Autumn 2012


Commodore's Bit

Annual Dinner

Annual General Meeting

Banging on Again

Bewl Autumn 2012

Cheats Christmas Lunch

Dave Jennings



Kempton Park Fireworks

New Members

Newsletter Printing

Old Time Music Hall

RN SC Bosun Regatta

Sailing Beyond End

Social Calendar

Spring Flotilla Invite

Susannah's Light



Susannah’s Light

Thomas McKee was a sailor who had captained many a sailing vessel and he understood the ways of wind and sea having roamed far from his native Britain. As he and his wife Susannah grew older, life on land had an increasing attraction and Thomas had taken a job with the Queensland lighthouse service as a lighthouse keeper. Now the couple were about to make their home on the small, coral cay called Lady Elliot Island. Usually the head keeper brought his family and although there was sufficient accommodation for three families, many of the keepers were single men.

The guano miners had stripped the island of most of its vegetation and topsoil but during the years between the building of the lighthouse and Thomas and Susannah’s arrival, keepers had planted trees and other vegetation around the houses although for most of its area the island remained bleached white coral rubble.

As their tender approached the small atoll, the low buildings and the white lighthouse tower stood starkly above the bleak bleached bones of this once lush tropical paradise. The wind blew from the south east with an unwavering determination for out here the wind is lord and only those who learn to live with it survive. This lighthouse station was a bleak lonely place, far from any civilisation, blasted by wind, sun and rain.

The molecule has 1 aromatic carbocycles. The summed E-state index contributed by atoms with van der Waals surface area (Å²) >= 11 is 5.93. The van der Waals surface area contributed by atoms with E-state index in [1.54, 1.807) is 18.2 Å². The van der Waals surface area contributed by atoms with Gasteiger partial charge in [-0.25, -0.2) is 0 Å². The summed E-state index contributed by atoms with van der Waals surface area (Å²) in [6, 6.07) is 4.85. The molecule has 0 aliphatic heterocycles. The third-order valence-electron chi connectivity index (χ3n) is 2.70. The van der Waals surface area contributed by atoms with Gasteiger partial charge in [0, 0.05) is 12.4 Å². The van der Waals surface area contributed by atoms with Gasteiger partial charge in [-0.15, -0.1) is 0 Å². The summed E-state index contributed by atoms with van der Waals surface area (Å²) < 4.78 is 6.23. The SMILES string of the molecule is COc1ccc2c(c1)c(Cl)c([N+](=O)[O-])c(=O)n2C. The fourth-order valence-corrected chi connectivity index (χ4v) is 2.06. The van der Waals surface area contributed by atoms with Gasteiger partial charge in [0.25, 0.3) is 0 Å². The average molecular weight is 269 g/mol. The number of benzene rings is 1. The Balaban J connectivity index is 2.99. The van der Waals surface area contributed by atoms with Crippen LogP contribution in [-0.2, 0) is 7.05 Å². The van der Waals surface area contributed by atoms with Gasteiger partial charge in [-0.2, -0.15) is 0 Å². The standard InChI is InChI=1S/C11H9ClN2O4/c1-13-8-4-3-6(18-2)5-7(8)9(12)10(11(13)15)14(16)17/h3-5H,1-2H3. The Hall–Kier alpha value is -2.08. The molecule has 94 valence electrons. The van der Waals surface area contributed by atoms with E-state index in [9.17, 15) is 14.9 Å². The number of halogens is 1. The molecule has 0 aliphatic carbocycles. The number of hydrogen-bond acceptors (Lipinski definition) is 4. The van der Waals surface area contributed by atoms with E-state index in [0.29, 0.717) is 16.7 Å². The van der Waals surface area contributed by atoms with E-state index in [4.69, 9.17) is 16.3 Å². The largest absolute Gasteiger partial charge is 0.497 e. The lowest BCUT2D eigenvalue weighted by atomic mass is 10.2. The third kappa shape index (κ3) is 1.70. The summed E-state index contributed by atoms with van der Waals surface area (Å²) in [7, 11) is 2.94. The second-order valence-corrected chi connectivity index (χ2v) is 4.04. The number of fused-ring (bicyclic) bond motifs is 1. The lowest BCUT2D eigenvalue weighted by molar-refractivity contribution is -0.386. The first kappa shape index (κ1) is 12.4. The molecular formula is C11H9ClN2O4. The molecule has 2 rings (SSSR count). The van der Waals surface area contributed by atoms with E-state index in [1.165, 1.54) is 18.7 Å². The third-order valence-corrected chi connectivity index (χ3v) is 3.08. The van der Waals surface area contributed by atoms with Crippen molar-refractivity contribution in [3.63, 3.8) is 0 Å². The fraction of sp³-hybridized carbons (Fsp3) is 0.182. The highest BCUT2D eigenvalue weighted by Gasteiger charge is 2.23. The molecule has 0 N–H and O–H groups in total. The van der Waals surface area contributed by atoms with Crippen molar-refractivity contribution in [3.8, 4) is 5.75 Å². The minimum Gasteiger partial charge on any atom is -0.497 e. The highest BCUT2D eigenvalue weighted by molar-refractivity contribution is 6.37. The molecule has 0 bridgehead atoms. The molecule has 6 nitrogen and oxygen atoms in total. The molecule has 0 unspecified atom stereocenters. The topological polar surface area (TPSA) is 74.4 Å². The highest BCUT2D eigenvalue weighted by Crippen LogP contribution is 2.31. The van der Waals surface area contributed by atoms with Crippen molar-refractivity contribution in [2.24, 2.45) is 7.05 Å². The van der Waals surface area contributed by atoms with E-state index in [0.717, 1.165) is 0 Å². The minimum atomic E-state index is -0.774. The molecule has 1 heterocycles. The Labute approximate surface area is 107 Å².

Susannah missed her family and in coming to the island had lost her purpose. Soon she began to suffer from what today we would call depression and yearned to draw her husband back to civilisation. Slowly but inexorably the loneliness, the hot bright light, the roaring wind and the mournful night cries of the Shearwaters worked on her mind until finally on the 23rd April 1907, in black despair she dressed in her Sunday best and walked fully clothed into the sea. Dragged down by the heavy clothing and tumbled by the waves and current she soon drowned and by the time her rescuers arrived she was already beyond help.

homas buried his wife just behind the lighthouse and the sad and lonely lady who could not escape the island in life remains trapped there in death. It has been said for years that Susannah still walks between the lighthouse and the houses carrying a lamp, begging her husband to leave but as in life, her ghostly pleading was in vain.

For one hundred and five years men toiled so that the old lighthouse shone bright and clear but in 1988 it was automated and the last of the keepers left. The island was revegetated and soon the trees began to obscure the light so a new taller tower was built and a new light beaming its message some 40 kilometres out to sea.

lmost immediately it was noticed that the loom or beam of a light emanating from far out to sea could be seen from the island. Strangely the light mirrored exactly the new light of the island with its anti-clockwise rotation exactly reflecting the clockwise rotation of the island light with six flashes every minute. No lighthouse was visible, just the loom sweeping over the ocean matching and meeting the island’s light beam every ten seconds throughout the night. The loom always appears from far out to sea and its position moves around the island depending on the position of the viewer.

t is said that the light loom can only be seen from Lady Elliot Island and perhaps the strange phantom beam has a scientific explanation. Perhaps though, Susannah’s spirit, washed far out to sea by the currents powers the loom, still calling her husband away from the island to free her spirit from her agony of isolation and the desperate loneliness that led to her death.

Mike Hendra

© Brisbane March 2006